Fresh perspective from Baby Brezza

babybrezza1Companies like Similac only wish to target its product to mothers, because unfortunately, it still believes that moms solely handle the reins when it comes to feeding babies.

But then you have?different companies like Baby Brezza, who offer a progressive, free-thinking approach to its marketing and advertising.

Check out its latest ad (featured), which uses the inclusive word, “parenting.”

Imagine how different this ad would have looked had it chosen to use the word “mothering” instead of “parenting.”

Even with a photo that only includes mom, by using that complete, all-encompassing term, it makes dads feel like they’re being spoken to – like they count.

Over at, you’ll find a site that mimics the ad, where uses of parenting abound, just as the testimonials impressively reference non-biased terms such as “families” and “parents.” The videos also include dad feeding baby, and includes a special section “Kitchen Time with Dad.”

It’s no wonder Baby Brezza received awards from Parent Tested Parent Approved and the National Parenting Core.

Keep up the good work, Baby Brezza.

The reports of dad’s death are greatly exaggerated

You won’t believe what a certain parents magazine recently said about dads: they exist!americanbabymag6

After numerous stories where we pointed out American Baby magazine’s inability to consider dads as equal parents, it finally conceded to the inevitable reality that dads are indeed part of its customer base.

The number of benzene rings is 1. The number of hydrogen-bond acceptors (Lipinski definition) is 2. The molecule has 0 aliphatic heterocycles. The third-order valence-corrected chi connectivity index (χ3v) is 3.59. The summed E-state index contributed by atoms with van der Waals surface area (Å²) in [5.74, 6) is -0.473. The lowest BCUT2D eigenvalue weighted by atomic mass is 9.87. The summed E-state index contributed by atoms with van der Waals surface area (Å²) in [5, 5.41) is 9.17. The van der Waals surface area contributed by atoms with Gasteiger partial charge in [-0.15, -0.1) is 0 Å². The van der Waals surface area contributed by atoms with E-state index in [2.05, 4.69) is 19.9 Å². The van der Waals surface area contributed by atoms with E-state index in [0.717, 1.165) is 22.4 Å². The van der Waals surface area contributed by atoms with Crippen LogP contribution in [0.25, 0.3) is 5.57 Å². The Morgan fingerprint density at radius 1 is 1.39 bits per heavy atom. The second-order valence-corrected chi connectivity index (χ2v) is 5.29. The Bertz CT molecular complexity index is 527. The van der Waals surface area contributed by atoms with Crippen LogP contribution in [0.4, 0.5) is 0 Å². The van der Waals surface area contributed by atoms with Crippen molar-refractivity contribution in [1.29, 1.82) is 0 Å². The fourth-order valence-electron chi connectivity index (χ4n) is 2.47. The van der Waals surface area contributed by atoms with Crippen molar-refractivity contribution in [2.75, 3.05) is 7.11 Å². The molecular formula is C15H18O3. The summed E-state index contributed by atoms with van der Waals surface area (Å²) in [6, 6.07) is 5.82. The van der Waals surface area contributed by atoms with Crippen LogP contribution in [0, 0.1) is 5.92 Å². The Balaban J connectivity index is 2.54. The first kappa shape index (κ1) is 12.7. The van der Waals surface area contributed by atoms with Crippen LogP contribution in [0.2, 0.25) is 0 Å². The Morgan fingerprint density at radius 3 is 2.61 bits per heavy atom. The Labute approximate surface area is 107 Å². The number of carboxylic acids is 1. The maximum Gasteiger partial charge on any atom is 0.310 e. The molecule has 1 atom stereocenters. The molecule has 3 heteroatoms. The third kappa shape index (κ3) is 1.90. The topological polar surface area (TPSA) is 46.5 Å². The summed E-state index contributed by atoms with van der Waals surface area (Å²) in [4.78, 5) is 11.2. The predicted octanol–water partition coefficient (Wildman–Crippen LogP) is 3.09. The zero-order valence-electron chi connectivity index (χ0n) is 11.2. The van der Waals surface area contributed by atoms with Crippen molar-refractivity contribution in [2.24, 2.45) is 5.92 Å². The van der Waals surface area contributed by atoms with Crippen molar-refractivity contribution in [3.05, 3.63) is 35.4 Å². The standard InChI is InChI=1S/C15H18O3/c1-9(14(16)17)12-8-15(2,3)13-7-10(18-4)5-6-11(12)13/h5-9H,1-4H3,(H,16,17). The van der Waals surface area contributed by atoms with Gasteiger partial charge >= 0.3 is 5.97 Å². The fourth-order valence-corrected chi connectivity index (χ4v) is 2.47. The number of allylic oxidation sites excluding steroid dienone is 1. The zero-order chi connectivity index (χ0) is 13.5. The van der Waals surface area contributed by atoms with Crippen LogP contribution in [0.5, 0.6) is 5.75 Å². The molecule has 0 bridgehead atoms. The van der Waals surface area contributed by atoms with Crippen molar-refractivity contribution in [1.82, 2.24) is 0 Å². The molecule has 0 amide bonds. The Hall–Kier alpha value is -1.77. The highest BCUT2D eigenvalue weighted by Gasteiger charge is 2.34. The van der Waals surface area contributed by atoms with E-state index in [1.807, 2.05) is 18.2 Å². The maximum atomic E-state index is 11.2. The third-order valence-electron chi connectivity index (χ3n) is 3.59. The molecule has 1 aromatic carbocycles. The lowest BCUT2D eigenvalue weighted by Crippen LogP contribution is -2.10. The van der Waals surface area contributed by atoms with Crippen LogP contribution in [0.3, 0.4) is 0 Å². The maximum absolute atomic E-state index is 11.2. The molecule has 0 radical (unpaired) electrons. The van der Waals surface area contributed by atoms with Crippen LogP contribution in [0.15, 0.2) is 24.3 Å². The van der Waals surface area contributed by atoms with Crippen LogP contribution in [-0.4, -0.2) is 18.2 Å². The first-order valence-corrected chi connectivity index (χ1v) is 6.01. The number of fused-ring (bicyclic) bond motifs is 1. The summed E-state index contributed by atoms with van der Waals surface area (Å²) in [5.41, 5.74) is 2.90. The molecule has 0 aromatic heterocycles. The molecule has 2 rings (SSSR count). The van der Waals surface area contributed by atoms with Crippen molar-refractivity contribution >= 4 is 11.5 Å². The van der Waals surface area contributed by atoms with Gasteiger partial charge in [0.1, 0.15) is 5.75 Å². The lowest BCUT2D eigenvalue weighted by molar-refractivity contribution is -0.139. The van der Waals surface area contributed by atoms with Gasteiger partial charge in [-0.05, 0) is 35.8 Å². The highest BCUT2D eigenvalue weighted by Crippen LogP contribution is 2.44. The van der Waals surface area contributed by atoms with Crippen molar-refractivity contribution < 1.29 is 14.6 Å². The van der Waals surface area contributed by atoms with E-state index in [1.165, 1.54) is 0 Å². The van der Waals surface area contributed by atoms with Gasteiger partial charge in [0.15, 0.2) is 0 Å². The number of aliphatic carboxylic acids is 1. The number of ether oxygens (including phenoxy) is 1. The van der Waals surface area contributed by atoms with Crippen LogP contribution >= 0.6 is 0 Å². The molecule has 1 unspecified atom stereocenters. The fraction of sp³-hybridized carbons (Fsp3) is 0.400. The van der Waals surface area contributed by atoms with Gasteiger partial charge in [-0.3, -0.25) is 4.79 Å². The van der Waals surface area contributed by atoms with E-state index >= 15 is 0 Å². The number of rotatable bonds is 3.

It was no easy road to get here.

We’ve written about American Baby magazine and its sexist photo credits.

We’ve written about its general monthly editorial content that ignored fathers.

We’ve written about how it doesn’t believe dads are concerned about child safety.

We’ve written how its baby registry advertisement?disregards dads.

We’ve written about how it suggests that dads don’t buy baby products.

We’ve written about how it simply pays no attention to dads as parents.

We’ve also heard absolutely no feedback from ABM, nor any attempt to communicate, or even any acknowledgement of our issues.

But the tide is turning, and if you held the latest American Baby magazine by its spine and emptied out those (sometimes annoying) subscription postcards before reading it, you missed the best part. As you can see above, it clearly mentions dads by name, acknowledging that its magazine is for?dads to read, too.

Well done, ABM, and we look forward to your next issue with great interest!